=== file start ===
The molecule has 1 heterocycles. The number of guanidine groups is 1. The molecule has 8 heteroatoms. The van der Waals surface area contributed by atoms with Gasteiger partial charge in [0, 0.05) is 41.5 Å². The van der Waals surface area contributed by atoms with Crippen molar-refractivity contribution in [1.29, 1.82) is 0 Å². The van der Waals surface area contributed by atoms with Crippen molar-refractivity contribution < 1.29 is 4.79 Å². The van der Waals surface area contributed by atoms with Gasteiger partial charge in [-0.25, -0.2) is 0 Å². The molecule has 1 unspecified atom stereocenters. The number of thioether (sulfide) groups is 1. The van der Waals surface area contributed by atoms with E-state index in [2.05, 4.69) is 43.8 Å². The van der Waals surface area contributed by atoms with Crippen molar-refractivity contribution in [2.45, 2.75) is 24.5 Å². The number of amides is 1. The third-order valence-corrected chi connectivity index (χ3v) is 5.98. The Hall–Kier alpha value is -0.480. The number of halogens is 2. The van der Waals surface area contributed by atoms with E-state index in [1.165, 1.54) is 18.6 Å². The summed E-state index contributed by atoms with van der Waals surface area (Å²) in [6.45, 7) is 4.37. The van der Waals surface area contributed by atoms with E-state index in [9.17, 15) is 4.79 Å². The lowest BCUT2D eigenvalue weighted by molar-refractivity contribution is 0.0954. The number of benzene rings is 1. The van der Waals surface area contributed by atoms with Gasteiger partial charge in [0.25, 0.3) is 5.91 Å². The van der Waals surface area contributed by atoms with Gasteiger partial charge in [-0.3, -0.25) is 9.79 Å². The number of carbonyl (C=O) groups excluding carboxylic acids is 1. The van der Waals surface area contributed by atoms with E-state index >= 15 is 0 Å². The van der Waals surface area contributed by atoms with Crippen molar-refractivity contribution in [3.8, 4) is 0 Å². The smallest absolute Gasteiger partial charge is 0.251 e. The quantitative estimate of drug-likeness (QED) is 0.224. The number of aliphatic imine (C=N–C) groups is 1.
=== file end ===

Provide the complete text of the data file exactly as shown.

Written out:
The molecule has 1 heterocycles. The number of guanidine groups is 1. The molecule has 8 heteroatoms. The van der Waals surface area contributed by atoms with Gasteiger partial charge in [0, 0.05) is 41.5 Å². The van der Waals surface area contributed by atoms with Crippen molar-refractivity contribution in [1.29, 1.82) is 0 Å². The van der Waals surface area contributed by atoms with Crippen molar-refractivity contribution < 1.29 is 4.79 Å². The van der Waals surface area contributed by atoms with Gasteiger partial charge in [-0.25, -0.2) is 0 Å². The molecule has 1 unspecified atom stereocenters. The number of thioether (sulfide) groups is 1. The van der Waals surface area contributed by atoms with E-state index in [2.05, 4.69) is 43.8 Å². The van der Waals surface area contributed by atoms with Crippen molar-refractivity contribution in [2.45, 2.75) is 24.5 Å². The number of amides is 1. The third-order valence-corrected chi connectivity index (χ3v) is 5.98. The Hall–Kier alpha value is -0.480. The number of halogens is 2. The van der Waals surface area contributed by atoms with E-state index in [1.165, 1.54) is 18.6 Å². The summed E-state index contributed by atoms with van der Waals surface area (Å²) in [6.45, 7) is 4.37. The van der Waals surface area contributed by atoms with E-state index in [9.17, 15) is 4.79 Å². The lowest BCUT2D eigenvalue weighted by molar-refractivity contribution is 0.0954. The number of benzene rings is 1. The van der Waals surface area contributed by atoms with Gasteiger partial charge in [0.25, 0.3) is 5.91 Å². The van der Waals surface area contributed by atoms with Gasteiger partial charge in [-0.3, -0.25) is 9.79 Å². The number of carbonyl (C=O) groups excluding carboxylic acids is 1. The van der Waals surface area contributed by atoms with E-state index >= 15 is 0 Å². The van der Waals surface area contributed by atoms with Crippen molar-refractivity contribution in [3.8, 4) is 0 Å². The smallest absolute Gasteiger partial charge is 0.251 e. The quantitative estimate of drug-likeness (QED) is 0.224. The number of aliphatic imine (C=N–C) groups is 1.